How to drop DStv and move to Netflix (or Showmax)

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Just about every parent in South Africa has asked their adolescent children how the youngsters cope without the magic of satellite television. Once the folks find out how cheap Netflix and Showmax actually are, though, they tend to immediately get on board. But how do you make the change from broadcast to streaming? Step one: Cancel your DStv account.

Why drop the DStv account, though? What did they ever do to us? Well, DStv has come under fire for continuously repeating old shows and not living up the expectations generated by what users pay each month (up to R790 per month, in the case of DStv Premium). Which is a reasonable thing to take to their Facebook wall about. The main reason people stay with DStv is sport. It’s locked down the rights to most quality sporting events. But, if you’re not a sports fan, it might seem worthwhile to make the transition to Netflix, which is only around R140 per month for an HD-capable account, rising to just under R200 if you want to stream in 4K. Or if you don’t mind the idea of giving DStv cash, you can opt for Showmax for just R100 per month. Either makes sense from a budget perspective.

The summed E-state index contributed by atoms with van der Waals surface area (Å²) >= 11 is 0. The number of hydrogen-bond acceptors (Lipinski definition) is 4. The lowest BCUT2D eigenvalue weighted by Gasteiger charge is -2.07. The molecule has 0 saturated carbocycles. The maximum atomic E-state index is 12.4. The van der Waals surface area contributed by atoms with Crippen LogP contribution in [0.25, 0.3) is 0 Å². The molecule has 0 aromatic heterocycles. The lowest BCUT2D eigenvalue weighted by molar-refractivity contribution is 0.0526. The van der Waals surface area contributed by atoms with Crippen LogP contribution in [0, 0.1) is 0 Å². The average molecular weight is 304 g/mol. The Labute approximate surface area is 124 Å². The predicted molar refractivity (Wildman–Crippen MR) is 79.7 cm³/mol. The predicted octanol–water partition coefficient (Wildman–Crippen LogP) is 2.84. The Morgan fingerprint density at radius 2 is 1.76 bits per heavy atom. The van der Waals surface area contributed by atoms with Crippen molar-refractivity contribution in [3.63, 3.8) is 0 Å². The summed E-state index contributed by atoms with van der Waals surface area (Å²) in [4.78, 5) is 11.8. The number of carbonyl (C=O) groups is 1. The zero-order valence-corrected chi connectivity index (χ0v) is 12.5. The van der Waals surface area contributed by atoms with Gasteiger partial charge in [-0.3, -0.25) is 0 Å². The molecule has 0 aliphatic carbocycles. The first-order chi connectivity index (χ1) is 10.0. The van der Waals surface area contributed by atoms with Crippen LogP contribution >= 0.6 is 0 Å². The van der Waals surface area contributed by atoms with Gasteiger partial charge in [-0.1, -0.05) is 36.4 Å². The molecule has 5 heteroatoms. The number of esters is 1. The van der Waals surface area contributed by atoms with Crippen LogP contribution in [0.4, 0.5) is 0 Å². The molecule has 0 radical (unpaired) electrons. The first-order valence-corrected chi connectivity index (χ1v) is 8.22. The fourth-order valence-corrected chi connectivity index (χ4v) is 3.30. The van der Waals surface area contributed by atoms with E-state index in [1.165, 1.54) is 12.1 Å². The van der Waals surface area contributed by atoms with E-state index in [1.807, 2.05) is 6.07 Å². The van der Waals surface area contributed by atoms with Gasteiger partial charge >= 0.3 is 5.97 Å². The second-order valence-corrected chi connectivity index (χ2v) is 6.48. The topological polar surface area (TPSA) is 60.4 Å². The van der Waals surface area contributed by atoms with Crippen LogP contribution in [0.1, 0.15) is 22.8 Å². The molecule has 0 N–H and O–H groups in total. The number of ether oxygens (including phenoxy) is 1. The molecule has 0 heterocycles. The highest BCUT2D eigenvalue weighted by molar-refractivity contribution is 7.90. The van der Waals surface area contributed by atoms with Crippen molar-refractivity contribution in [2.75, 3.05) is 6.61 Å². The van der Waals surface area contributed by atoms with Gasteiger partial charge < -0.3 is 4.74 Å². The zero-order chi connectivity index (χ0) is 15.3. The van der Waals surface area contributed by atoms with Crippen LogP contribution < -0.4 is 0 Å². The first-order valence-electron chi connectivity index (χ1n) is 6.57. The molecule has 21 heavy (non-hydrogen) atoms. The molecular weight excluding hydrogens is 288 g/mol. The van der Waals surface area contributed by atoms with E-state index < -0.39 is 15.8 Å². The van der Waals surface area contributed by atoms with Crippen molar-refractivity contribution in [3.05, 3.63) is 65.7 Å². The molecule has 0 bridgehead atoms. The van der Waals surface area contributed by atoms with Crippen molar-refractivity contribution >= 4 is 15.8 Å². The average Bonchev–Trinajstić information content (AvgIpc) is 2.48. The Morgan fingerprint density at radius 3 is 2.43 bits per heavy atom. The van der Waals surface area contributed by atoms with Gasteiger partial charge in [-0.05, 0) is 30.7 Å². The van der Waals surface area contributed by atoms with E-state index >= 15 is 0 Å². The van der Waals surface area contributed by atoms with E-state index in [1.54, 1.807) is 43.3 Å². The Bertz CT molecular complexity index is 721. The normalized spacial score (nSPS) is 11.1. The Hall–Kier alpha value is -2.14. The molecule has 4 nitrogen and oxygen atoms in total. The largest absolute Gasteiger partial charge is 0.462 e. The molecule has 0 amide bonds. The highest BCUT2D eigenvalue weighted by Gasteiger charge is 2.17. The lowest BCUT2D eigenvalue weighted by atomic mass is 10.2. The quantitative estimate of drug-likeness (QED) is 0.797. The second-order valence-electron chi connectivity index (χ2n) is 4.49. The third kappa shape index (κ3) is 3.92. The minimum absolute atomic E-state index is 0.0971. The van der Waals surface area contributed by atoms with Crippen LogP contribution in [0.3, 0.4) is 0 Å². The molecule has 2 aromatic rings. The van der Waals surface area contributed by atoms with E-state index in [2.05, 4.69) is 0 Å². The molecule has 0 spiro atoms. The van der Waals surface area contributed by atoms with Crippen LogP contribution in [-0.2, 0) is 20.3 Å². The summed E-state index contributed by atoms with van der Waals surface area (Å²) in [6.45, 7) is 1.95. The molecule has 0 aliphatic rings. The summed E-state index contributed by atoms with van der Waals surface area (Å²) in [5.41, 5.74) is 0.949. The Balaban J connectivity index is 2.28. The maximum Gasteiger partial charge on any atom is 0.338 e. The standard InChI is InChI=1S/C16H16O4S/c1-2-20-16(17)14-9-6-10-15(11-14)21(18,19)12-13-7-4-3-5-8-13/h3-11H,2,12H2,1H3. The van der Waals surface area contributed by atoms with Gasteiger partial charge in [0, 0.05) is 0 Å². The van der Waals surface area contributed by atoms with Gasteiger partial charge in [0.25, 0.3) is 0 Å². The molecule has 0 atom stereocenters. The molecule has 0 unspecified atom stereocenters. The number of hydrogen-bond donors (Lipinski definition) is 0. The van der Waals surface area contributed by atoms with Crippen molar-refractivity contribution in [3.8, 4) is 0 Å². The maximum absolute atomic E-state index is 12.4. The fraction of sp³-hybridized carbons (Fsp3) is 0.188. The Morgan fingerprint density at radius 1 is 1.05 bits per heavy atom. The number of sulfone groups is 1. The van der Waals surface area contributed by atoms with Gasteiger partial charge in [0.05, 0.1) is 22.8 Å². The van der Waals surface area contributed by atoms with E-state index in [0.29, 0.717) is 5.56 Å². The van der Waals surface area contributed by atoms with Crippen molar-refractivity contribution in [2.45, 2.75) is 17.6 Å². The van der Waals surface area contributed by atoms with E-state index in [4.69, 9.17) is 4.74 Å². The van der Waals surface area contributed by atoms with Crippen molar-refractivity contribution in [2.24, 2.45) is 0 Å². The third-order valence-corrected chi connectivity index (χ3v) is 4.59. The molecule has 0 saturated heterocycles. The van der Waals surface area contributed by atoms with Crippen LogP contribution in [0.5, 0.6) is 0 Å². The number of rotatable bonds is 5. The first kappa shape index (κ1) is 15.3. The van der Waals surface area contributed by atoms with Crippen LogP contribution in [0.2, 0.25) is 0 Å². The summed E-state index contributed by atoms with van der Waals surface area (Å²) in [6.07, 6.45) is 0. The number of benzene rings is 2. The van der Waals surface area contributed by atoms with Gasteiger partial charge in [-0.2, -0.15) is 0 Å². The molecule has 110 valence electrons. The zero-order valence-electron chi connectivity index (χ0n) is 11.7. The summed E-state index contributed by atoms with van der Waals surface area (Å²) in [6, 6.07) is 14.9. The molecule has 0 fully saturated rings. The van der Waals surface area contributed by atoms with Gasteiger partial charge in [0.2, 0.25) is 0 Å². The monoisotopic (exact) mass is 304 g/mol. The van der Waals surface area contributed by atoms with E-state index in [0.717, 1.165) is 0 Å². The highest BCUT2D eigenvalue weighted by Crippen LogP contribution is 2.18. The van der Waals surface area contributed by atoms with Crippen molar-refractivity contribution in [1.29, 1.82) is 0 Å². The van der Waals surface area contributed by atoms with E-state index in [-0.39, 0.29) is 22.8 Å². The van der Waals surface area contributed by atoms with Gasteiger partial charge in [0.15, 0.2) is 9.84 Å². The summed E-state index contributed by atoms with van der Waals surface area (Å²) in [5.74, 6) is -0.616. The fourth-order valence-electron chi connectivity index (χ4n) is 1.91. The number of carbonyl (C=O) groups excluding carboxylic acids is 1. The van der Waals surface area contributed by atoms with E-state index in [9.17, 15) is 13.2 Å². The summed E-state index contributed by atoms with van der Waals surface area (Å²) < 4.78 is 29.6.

Ditching the D(Stv) for some Netflix or Showmax is a simple process, and we’re here to guide you on the road to becoming one with your home entertainment. There are a few boxes you need ticked before you can start disconnecting from the tyranny of endless re-runs.

Connect yourself

First and foremost you will need an internet connection of some sort – preferably uncapped. This could take the shape of a dongle from your favourite service provider, an LTE-A modem and account, or ADSL, VDSL or a fibre connection. If you are a frequent Stuff reader we suspect you’ve already got one or more of the above.

If you opt for fixed line installation, be sure to get your ISP (internet service provider) involved early on so you don’t sit with a working line but no data on it. The monthly costs will vary depending on the provider’s fees and line speeds. If you plan to download endlessly and stream 4K movies on 20 devices (actually, Netflix will let you have a max of four at once) it would be advisable to secure a 100Mbps uncapped fibre line, though you can get away with 20Mbps. But… because that is the exception in SA, anything above 4Mbps should be fine for HD.